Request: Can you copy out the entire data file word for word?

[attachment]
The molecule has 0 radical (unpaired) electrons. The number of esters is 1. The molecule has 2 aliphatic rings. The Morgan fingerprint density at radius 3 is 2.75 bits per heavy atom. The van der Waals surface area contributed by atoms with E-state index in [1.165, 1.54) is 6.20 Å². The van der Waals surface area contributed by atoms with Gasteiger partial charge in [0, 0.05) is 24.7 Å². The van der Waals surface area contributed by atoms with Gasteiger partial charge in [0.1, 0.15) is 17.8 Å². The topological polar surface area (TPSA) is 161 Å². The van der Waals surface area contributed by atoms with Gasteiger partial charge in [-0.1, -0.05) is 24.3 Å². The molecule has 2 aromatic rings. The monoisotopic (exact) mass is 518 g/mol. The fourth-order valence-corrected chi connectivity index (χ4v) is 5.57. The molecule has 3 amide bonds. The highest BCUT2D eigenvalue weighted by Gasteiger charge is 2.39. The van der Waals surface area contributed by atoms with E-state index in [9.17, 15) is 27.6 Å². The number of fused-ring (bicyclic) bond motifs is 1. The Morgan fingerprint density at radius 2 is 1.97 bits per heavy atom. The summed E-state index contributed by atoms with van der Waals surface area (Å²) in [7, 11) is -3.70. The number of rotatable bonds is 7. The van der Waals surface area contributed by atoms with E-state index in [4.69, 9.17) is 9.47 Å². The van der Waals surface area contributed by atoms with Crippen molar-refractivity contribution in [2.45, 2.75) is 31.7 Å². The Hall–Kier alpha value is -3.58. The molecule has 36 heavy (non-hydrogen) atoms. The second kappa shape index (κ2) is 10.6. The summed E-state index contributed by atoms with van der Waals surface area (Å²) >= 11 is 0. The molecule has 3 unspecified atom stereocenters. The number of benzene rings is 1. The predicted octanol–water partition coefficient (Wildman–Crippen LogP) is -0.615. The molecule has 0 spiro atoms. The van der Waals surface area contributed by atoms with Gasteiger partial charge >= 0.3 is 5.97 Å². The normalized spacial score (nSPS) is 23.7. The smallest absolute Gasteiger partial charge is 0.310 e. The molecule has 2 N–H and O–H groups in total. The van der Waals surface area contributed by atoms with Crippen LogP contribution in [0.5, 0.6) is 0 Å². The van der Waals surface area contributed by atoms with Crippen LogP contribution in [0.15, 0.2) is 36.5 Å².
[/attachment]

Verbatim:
The molecule has 0 radical (unpaired) electrons. The number of esters is 1. The molecule has 2 aliphatic rings. The Morgan fingerprint density at radius 3 is 2.75 bits per heavy atom. The van der Waals surface area contributed by atoms with E-state index in [1.165, 1.54) is 6.20 Å². The van der Waals surface area contributed by atoms with Gasteiger partial charge in [0, 0.05) is 24.7 Å². The van der Waals surface area contributed by atoms with Gasteiger partial charge in [0.1, 0.15) is 17.8 Å². The topological polar surface area (TPSA) is 161 Å². The van der Waals surface area contributed by atoms with Gasteiger partial charge in [-0.1, -0.05) is 24.3 Å². The molecule has 2 aromatic rings. The monoisotopic (exact) mass is 518 g/mol. The fourth-order valence-corrected chi connectivity index (χ4v) is 5.57. The molecule has 3 amide bonds. The highest BCUT2D eigenvalue weighted by Gasteiger charge is 2.39. The van der Waals surface area contributed by atoms with E-state index in [9.17, 15) is 27.6 Å². The number of fused-ring (bicyclic) bond motifs is 1. The Morgan fingerprint density at radius 2 is 1.97 bits per heavy atom. The summed E-state index contributed by atoms with van der Waals surface area (Å²) in [7, 11) is -3.70. The number of rotatable bonds is 7. The van der Waals surface area contributed by atoms with E-state index in [4.69, 9.17) is 9.47 Å². The van der Waals surface area contributed by atoms with Crippen molar-refractivity contribution in [2.45, 2.75) is 31.7 Å². The Hall–Kier alpha value is -3.58. The molecule has 36 heavy (non-hydrogen) atoms. The second kappa shape index (κ2) is 10.6. The summed E-state index contributed by atoms with van der Waals surface area (Å²) >= 11 is 0. The molecule has 3 unspecified atom stereocenters. The number of benzene rings is 1. The predicted octanol–water partition coefficient (Wildman–Crippen LogP) is -0.615. The molecule has 0 spiro atoms. The van der Waals surface area contributed by atoms with Gasteiger partial charge >= 0.3 is 5.97 Å². The normalized spacial score (nSPS) is 23.7. The smallest absolute Gasteiger partial charge is 0.310 e. The molecule has 2 N–H and O–H groups in total. The van der Waals surface area contributed by atoms with Crippen LogP contribution in [0.5, 0.6) is 0 Å². The van der Waals surface area contributed by atoms with Crippen LogP contribution in [0.15, 0.2) is 36.5 Å².